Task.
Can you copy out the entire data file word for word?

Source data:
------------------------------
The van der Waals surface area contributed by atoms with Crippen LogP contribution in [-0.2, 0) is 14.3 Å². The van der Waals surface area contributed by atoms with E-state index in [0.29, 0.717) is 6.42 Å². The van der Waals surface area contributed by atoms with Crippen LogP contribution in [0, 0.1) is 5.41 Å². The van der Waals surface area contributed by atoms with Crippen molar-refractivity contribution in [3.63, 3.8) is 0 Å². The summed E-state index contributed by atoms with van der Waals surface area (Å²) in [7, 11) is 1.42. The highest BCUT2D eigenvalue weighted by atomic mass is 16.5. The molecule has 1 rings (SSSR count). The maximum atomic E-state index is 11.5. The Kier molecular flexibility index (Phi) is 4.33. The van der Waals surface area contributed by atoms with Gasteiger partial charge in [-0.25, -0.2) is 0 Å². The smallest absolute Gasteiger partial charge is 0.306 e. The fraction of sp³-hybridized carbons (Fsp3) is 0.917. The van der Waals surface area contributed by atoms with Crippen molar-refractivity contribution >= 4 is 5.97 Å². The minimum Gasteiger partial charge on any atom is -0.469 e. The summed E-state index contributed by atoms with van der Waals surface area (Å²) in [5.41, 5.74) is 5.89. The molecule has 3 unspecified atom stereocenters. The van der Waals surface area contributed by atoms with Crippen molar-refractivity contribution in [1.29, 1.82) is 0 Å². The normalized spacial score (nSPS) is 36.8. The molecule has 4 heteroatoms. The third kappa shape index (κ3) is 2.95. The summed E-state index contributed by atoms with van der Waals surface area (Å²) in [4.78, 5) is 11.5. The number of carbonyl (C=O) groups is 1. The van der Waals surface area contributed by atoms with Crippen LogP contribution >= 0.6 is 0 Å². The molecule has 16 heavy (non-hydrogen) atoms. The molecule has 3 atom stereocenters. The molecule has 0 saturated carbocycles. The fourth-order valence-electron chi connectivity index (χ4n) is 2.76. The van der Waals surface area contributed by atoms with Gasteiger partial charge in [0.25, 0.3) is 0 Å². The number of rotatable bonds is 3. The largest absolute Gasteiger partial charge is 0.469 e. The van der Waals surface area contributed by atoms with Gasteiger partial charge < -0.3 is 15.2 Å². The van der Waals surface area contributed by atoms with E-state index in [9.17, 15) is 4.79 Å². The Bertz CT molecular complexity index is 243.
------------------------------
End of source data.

The van der Waals surface area contributed by atoms with Crippen LogP contribution in [-0.2, 0) is 14.3 Å². The van der Waals surface area contributed by atoms with E-state index in [0.29, 0.717) is 6.42 Å². The van der Waals surface area contributed by atoms with Crippen LogP contribution in [0, 0.1) is 5.41 Å². The van der Waals surface area contributed by atoms with Crippen molar-refractivity contribution in [3.63, 3.8) is 0 Å². The summed E-state index contributed by atoms with van der Waals surface area (Å²) in [7, 11) is 1.42. The highest BCUT2D eigenvalue weighted by atomic mass is 16.5. The molecule has 1 rings (SSSR count). The maximum atomic E-state index is 11.5. The Kier molecular flexibility index (Phi) is 4.33. The van der Waals surface area contributed by atoms with Gasteiger partial charge in [-0.25, -0.2) is 0 Å². The smallest absolute Gasteiger partial charge is 0.306 e. The fraction of sp³-hybridized carbons (Fsp3) is 0.917. The van der Waals surface area contributed by atoms with Crippen molar-refractivity contribution >= 4 is 5.97 Å². The minimum Gasteiger partial charge on any atom is -0.469 e. The summed E-state index contributed by atoms with van der Waals surface area (Å²) in [5.41, 5.74) is 5.89. The molecule has 3 unspecified atom stereocenters. The van der Waals surface area contributed by atoms with Crippen molar-refractivity contribution in [1.29, 1.82) is 0 Å². The normalized spacial score (nSPS) is 36.8. The molecule has 4 heteroatoms. The third kappa shape index (κ3) is 2.95. The summed E-state index contributed by atoms with van der Waals surface area (Å²) in [4.78, 5) is 11.5. The number of carbonyl (C=O) groups is 1. The van der Waals surface area contributed by atoms with Crippen LogP contribution >= 0.6 is 0 Å². The molecule has 16 heavy (non-hydrogen) atoms. The molecule has 3 atom stereocenters. The molecule has 0 saturated carbocycles. The fourth-order valence-electron chi connectivity index (χ4n) is 2.76. The van der Waals surface area contributed by atoms with Gasteiger partial charge in [0.25, 0.3) is 0 Å². The number of rotatable bonds is 3. The largest absolute Gasteiger partial charge is 0.469 e. The van der Waals surface area contributed by atoms with Gasteiger partial charge < -0.3 is 15.2 Å². The van der Waals surface area contributed by atoms with E-state index in [9.17, 15) is 4.79 Å². The Bertz CT molecular complexity index is 243.